Some philosophers have practiced sex in public places. Diogenes the Cynic engaged in public sex, though only with himself.
His point was to confront his fellow Athenians with the truth of their animal nature. Most of us, however, prefer a life of self-consciousness and feel some pride in the fact that we are not merely dogs, from which the word Cynic derives.
I suspect rational consciousness, which is always self-consciousness is the reason this taboo is so nearly universal. There have always been exhibitionists, voyeurs, middle-class "swingers," romantics, and radicals who promote such "liberation" from social constraints.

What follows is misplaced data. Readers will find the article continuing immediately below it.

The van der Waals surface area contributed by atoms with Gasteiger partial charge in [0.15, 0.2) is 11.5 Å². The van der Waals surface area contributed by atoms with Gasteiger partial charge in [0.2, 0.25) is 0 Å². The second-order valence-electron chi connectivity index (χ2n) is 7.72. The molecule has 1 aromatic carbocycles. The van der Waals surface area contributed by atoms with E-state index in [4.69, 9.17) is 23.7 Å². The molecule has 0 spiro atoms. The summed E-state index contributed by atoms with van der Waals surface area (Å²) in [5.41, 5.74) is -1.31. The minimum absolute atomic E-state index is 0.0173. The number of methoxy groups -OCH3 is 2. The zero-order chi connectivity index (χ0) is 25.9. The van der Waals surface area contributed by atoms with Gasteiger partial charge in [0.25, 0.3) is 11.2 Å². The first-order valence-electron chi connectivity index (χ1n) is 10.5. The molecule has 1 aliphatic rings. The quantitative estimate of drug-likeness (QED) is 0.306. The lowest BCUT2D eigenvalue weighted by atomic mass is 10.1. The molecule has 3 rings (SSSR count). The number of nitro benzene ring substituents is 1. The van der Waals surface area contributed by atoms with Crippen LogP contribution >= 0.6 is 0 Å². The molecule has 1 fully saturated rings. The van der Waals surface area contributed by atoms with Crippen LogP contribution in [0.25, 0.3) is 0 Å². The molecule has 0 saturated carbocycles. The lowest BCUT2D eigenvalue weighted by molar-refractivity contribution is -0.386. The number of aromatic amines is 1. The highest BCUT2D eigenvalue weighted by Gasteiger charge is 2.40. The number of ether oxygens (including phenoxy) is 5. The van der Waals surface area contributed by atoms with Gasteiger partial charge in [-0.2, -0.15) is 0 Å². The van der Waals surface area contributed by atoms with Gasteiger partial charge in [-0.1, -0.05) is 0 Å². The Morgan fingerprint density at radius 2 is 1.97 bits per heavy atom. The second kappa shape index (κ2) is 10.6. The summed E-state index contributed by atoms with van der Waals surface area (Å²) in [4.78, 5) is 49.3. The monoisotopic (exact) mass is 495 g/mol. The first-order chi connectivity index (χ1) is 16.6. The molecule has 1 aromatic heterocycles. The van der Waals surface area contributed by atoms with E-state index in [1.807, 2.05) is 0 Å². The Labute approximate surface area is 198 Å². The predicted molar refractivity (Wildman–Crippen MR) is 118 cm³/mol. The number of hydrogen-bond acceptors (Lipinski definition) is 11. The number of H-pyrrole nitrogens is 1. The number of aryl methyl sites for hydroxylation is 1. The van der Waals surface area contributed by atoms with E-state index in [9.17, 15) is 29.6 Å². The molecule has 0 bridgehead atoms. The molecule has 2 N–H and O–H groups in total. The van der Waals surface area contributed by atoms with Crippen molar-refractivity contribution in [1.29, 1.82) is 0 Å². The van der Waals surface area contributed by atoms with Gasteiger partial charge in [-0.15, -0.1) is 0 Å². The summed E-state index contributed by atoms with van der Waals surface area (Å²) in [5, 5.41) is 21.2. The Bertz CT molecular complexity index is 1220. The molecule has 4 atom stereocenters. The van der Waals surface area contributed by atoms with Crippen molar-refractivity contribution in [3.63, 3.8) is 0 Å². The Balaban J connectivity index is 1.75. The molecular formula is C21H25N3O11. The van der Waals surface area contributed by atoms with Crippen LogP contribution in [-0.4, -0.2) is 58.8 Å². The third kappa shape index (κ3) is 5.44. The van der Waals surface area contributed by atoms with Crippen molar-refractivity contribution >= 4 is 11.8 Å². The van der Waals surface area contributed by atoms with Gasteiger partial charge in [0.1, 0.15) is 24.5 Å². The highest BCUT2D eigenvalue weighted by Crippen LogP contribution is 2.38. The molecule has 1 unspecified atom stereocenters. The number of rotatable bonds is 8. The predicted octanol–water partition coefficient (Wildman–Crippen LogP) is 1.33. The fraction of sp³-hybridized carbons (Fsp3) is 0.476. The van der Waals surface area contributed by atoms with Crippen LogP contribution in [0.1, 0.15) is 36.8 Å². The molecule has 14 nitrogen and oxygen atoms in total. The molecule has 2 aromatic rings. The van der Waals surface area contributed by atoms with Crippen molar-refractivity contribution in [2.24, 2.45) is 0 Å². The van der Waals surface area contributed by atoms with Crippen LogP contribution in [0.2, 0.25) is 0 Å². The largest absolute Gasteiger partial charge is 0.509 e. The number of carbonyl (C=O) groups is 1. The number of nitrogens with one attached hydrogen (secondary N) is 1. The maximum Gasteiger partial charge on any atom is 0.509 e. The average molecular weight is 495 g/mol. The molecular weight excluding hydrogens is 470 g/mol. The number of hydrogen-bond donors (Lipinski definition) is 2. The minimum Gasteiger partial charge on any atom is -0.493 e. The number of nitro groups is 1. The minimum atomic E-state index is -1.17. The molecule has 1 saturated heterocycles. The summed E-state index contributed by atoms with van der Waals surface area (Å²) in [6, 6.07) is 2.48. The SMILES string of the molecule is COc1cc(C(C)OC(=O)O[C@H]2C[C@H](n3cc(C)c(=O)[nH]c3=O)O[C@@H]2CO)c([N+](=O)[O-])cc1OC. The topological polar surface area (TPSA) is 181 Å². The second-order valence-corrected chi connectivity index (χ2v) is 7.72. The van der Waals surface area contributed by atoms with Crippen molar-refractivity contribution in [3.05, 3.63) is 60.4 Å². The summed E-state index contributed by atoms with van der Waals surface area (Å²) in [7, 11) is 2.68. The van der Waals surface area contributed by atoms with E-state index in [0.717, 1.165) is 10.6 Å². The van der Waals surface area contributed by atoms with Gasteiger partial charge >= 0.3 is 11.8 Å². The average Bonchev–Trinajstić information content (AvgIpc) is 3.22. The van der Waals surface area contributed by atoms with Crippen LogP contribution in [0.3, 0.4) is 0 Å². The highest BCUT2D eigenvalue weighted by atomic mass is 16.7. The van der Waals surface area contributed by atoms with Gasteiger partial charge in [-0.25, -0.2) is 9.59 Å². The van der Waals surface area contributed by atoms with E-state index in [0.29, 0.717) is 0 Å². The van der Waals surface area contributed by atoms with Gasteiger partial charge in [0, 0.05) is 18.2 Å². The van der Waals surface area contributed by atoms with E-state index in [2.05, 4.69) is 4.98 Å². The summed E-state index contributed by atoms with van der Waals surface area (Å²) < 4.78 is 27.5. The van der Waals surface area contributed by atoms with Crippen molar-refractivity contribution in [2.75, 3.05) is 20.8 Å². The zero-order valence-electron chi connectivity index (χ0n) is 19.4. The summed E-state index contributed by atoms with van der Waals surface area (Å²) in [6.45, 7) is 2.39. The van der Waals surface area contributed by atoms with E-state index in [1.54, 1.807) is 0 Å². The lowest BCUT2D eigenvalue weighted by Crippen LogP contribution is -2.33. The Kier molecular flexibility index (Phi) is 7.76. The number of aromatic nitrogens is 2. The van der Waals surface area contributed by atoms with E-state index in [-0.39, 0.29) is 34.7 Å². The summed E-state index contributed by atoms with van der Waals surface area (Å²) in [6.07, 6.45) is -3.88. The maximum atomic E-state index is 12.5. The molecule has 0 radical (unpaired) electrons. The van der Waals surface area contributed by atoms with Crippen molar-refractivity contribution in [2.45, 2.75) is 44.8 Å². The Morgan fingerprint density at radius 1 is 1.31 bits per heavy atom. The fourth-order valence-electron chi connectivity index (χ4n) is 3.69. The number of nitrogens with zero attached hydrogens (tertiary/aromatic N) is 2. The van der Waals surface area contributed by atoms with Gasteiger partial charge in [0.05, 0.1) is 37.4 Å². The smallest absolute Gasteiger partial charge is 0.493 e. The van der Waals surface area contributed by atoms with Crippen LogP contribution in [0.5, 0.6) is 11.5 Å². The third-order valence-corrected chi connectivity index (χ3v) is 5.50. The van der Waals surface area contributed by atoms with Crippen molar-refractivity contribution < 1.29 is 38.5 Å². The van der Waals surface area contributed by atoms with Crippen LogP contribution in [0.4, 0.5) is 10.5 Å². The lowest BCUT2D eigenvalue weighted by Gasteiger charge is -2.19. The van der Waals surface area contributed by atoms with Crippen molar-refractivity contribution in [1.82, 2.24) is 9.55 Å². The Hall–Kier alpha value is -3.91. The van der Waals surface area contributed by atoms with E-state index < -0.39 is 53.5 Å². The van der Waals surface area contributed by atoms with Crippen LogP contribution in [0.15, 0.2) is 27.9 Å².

But as far as I know, modern philosophy have not devoted much time to this particular problem. Possibly Zizek has something to say about it; since he has something to say about everything. If sex in public can be shown to be moral in a deontic sense, then the State should certainly make it mandatory.